Deconstructing the Dangerous Dead: An Archaeothanatological Approach to Atypical Burial
AuthorWilson, Jordan A.
Late Antique Italy
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PublisherThe University of Arizona.
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AbstractThis dissertation explores the funerary taphonomy of non-normative burials across multiple contexts. Past research has demonstrated that mortuary contexts can offer specific insights into the social identity of the deceased, as well as the beliefs, hopes, and anxieties of the community that buried them. This insight is of special significance when an individual has not been provided the typical burial rites specific to their culture, including unique mortuary treatment or its complete absence. Such non-normative treatment can potentially indicate that the deceased held a special or unusual role in their society, that they had experienced marginalization during life, or that their death was perceived as untimely or unusual. These atypical or “deviant” burials have been documented as indicating periods of environmental stress, social upheaval, or a combination of these. This dissertation uses the archaeothanatological approach as a lens through which to consider how past intentional mortuary behavior can be separated from environmental alteration. As this dissertation demonstrates, the archaeothanatological method contains significant limitations, including a heavy reliance on experiments using nonhuman animal remains to construct the theory, a lack of studies exploring non-Western burial practices (such as exposure or excarnation), and limited consideration of how the approach may need to be modified based on local environmental conditions. Nevertheless, it can be a useful framework for bioarchaeologists to identify unusual treatment of the body and other ephemeral traces of mortuary ritual. The first study focuses on modern, unburied remains recovered from the Sonoran Desert and tests articulation relationships between joints in a specific environmental context. Results demonstrated that postmortem joint integrity is largely dependent not only on anatomical structure and function in life, but the impact of environmental factors such as weathering, temperature, ambient humidity, and most significantly, scavenger activity. The second study examines a burial population from the same geographic and environmental area (the Sonoran Desert) but dating to the Early Agricultural period (ca. 2100 BC to AD 50) and examines the non-normative burials of 21 individuals, with an emphasis on the burials of young females. These burials can be interpreted as a form of sexually antagonistic social signaling and may suggest the community was experiencing a period of significant stress involving resources scarcity, environmental change, or social transition. The final study examines a burial population of neonates and young children from a rural agricultural community in Late Antique (ca. 450 CE) Umbria, Italy. Results of my analysis suggest atypical mortuary treatment may be associated with necrophobia related to the untimely death of the infants, distress possibly heightened by a season of higher than usual infant mortality. More surprisingly, this analysis also indicates acts of mourning and a desire for remembrance, possibly enacted in secret, as such behavior would have been in conflict with cultural expectations regarding infant loss. My findings offer insight into a rural community’s shared stress surrounding sickness, child loss, and unique vernacular belief system in a time of significant cultural and social transition. The results of these studies demonstrate that the archaeothanatological method is limited in its applicability, as skeletal disarticulation, along with the effects of taphonomic processes, varies depending on the specific environmental conditions, and the degree to which the body is exposed to these. However, this research demonstrates how taphonomy can be used to better understand the application of social theory within bioarchaeology. Ultimately, this enables a more detailed analysis of individuals whose complex, reduced, or ambiguous social status—or potentially, the cause and manner of their death—may have precluded their access to normative and culturally appropriate funerary rites.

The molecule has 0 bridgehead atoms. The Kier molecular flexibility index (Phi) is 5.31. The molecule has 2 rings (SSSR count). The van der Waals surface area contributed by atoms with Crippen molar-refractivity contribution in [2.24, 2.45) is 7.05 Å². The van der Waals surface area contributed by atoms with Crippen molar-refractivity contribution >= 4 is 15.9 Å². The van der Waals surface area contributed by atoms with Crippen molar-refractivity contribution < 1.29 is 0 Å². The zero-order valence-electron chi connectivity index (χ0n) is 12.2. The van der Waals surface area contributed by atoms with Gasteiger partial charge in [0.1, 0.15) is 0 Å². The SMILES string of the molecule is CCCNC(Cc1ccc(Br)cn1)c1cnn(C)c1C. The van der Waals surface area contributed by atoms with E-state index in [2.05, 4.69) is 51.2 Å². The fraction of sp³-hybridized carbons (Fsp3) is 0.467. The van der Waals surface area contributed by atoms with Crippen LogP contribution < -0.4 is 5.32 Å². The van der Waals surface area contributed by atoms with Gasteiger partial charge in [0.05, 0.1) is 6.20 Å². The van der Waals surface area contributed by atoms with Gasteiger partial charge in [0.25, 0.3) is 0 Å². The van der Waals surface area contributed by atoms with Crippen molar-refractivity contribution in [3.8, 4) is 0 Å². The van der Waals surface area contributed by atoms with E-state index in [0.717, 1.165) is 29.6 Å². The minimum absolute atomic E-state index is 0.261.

Degree ProgramGraduate College